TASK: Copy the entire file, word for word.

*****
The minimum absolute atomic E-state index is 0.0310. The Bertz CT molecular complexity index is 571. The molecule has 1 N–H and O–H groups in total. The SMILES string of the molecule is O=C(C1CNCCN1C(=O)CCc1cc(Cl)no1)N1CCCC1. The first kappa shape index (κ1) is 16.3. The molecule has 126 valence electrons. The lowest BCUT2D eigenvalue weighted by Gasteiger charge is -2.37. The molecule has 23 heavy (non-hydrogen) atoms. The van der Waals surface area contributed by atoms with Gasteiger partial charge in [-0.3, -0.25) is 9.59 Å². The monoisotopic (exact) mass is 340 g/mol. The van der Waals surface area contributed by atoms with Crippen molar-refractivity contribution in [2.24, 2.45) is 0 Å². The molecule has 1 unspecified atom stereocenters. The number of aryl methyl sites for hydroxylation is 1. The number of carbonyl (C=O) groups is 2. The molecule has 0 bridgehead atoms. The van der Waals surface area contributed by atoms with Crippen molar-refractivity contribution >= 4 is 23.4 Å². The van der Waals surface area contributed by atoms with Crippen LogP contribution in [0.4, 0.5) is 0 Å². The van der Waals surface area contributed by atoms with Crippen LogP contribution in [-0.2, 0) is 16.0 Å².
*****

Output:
The minimum absolute atomic E-state index is 0.0310. The Bertz CT molecular complexity index is 571. The molecule has 1 N–H and O–H groups in total. The SMILES string of the molecule is O=C(C1CNCCN1C(=O)CCc1cc(Cl)no1)N1CCCC1. The first kappa shape index (κ1) is 16.3. The molecule has 126 valence electrons. The lowest BCUT2D eigenvalue weighted by Gasteiger charge is -2.37. The molecule has 23 heavy (non-hydrogen) atoms. The van der Waals surface area contributed by atoms with Gasteiger partial charge in [-0.3, -0.25) is 9.59 Å². The monoisotopic (exact) mass is 340 g/mol. The van der Waals surface area contributed by atoms with Crippen molar-refractivity contribution in [2.24, 2.45) is 0 Å². The molecule has 1 unspecified atom stereocenters. The number of aryl methyl sites for hydroxylation is 1. The number of carbonyl (C=O) groups is 2. The molecule has 0 bridgehead atoms. The van der Waals surface area contributed by atoms with Crippen molar-refractivity contribution >= 4 is 23.4 Å². The van der Waals surface area contributed by atoms with Crippen LogP contribution in [0.4, 0.5) is 0 Å². The van der Waals surface area contributed by atoms with Crippen LogP contribution in [-0.2, 0) is 16.0 Å².